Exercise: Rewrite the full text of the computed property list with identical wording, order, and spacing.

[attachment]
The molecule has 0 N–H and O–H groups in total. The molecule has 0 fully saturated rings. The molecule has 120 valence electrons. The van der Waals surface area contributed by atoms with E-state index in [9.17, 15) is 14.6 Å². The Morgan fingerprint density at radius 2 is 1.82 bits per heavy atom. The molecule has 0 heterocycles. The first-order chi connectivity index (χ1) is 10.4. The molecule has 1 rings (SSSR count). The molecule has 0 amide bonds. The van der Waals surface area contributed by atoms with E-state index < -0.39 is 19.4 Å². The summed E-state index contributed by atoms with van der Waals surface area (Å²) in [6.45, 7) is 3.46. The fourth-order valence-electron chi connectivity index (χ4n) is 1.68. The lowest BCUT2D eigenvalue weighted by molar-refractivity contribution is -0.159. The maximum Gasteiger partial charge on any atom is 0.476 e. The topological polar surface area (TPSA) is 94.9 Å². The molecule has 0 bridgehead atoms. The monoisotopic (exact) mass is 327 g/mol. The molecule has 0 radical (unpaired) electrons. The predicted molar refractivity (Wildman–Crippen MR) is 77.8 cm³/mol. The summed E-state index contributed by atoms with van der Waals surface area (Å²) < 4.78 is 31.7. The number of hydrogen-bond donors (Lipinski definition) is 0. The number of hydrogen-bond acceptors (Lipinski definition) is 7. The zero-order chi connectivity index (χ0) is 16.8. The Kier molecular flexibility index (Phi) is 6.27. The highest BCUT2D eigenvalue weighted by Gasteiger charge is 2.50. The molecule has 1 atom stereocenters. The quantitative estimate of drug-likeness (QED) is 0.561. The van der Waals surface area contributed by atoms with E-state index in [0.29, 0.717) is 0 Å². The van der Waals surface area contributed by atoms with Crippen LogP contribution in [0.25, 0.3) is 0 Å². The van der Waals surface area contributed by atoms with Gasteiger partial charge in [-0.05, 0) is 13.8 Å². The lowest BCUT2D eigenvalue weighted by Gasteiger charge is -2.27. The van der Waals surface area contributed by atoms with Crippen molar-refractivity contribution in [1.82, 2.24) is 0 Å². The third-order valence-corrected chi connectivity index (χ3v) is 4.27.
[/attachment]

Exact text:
The molecule has 0 N–H and O–H groups in total. The molecule has 0 fully saturated rings. The molecule has 120 valence electrons. The van der Waals surface area contributed by atoms with E-state index in [9.17, 15) is 14.6 Å². The Morgan fingerprint density at radius 2 is 1.82 bits per heavy atom. The molecule has 0 heterocycles. The first-order chi connectivity index (χ1) is 10.4. The molecule has 1 rings (SSSR count). The molecule has 0 amide bonds. The van der Waals surface area contributed by atoms with E-state index < -0.39 is 19.4 Å². The summed E-state index contributed by atoms with van der Waals surface area (Å²) in [6.45, 7) is 3.46. The fourth-order valence-electron chi connectivity index (χ4n) is 1.68. The lowest BCUT2D eigenvalue weighted by molar-refractivity contribution is -0.159. The maximum Gasteiger partial charge on any atom is 0.476 e. The topological polar surface area (TPSA) is 94.9 Å². The molecule has 0 bridgehead atoms. The monoisotopic (exact) mass is 327 g/mol. The molecule has 0 radical (unpaired) electrons. The predicted molar refractivity (Wildman–Crippen MR) is 77.8 cm³/mol. The summed E-state index contributed by atoms with van der Waals surface area (Å²) < 4.78 is 31.7. The number of hydrogen-bond donors (Lipinski definition) is 0. The number of hydrogen-bond acceptors (Lipinski definition) is 7. The zero-order chi connectivity index (χ0) is 16.8. The Kier molecular flexibility index (Phi) is 6.27. The highest BCUT2D eigenvalue weighted by Gasteiger charge is 2.50. The molecule has 1 atom stereocenters. The quantitative estimate of drug-likeness (QED) is 0.561. The van der Waals surface area contributed by atoms with E-state index in [0.29, 0.717) is 0 Å². The van der Waals surface area contributed by atoms with Crippen LogP contribution in [0.25, 0.3) is 0 Å². The van der Waals surface area contributed by atoms with Gasteiger partial charge in [-0.05, 0) is 13.8 Å². The lowest BCUT2D eigenvalue weighted by Gasteiger charge is -2.27. The van der Waals surface area contributed by atoms with Crippen molar-refractivity contribution in [1.82, 2.24) is 0 Å². The third-order valence-corrected chi connectivity index (χ3v) is 4.27.